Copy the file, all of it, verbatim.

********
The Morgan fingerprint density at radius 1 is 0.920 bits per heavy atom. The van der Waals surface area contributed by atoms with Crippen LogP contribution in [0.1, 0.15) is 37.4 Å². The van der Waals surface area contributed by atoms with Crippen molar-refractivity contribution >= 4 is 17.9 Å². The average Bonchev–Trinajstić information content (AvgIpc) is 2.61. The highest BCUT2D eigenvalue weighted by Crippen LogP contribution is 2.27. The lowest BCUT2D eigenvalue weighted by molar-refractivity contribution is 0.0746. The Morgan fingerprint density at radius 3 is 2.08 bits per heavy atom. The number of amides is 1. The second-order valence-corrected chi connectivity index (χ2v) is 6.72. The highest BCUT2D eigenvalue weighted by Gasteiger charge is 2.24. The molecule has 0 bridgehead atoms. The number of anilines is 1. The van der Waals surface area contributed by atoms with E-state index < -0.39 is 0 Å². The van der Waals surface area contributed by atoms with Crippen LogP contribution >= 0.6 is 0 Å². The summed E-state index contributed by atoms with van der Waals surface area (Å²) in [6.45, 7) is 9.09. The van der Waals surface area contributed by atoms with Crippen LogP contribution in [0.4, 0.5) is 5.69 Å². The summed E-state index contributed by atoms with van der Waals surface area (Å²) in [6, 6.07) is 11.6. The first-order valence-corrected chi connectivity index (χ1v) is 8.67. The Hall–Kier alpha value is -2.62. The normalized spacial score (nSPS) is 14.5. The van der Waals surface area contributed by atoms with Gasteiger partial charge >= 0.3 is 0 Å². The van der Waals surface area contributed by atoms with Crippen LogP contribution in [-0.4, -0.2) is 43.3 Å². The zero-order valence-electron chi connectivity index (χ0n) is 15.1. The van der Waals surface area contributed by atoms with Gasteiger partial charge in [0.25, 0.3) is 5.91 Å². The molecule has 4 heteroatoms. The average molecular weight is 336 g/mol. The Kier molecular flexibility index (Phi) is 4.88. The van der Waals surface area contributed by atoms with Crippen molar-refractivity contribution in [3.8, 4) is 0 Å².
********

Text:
The Morgan fingerprint density at radius 1 is 0.920 bits per heavy atom. The van der Waals surface area contributed by atoms with Crippen LogP contribution in [0.1, 0.15) is 37.4 Å². The van der Waals surface area contributed by atoms with Crippen molar-refractivity contribution >= 4 is 17.9 Å². The average Bonchev–Trinajstić information content (AvgIpc) is 2.61. The highest BCUT2D eigenvalue weighted by Crippen LogP contribution is 2.27. The lowest BCUT2D eigenvalue weighted by molar-refractivity contribution is 0.0746. The Morgan fingerprint density at radius 3 is 2.08 bits per heavy atom. The number of amides is 1. The second-order valence-corrected chi connectivity index (χ2v) is 6.72. The highest BCUT2D eigenvalue weighted by Gasteiger charge is 2.24. The molecule has 0 bridgehead atoms. The number of anilines is 1. The van der Waals surface area contributed by atoms with E-state index < -0.39 is 0 Å². The van der Waals surface area contributed by atoms with Crippen LogP contribution >= 0.6 is 0 Å². The summed E-state index contributed by atoms with van der Waals surface area (Å²) in [6.45, 7) is 9.09. The van der Waals surface area contributed by atoms with Crippen LogP contribution in [0.4, 0.5) is 5.69 Å². The summed E-state index contributed by atoms with van der Waals surface area (Å²) in [6, 6.07) is 11.6. The first-order valence-corrected chi connectivity index (χ1v) is 8.67. The Hall–Kier alpha value is -2.62. The normalized spacial score (nSPS) is 14.5. The van der Waals surface area contributed by atoms with Gasteiger partial charge >= 0.3 is 0 Å². The van der Waals surface area contributed by atoms with Crippen LogP contribution in [-0.4, -0.2) is 43.3 Å². The zero-order valence-electron chi connectivity index (χ0n) is 15.1. The van der Waals surface area contributed by atoms with Gasteiger partial charge in [0.25, 0.3) is 5.91 Å². The molecule has 4 heteroatoms. The average molecular weight is 336 g/mol. The Kier molecular flexibility index (Phi) is 4.88. The van der Waals surface area contributed by atoms with Crippen molar-refractivity contribution in [3.8, 4) is 0 Å².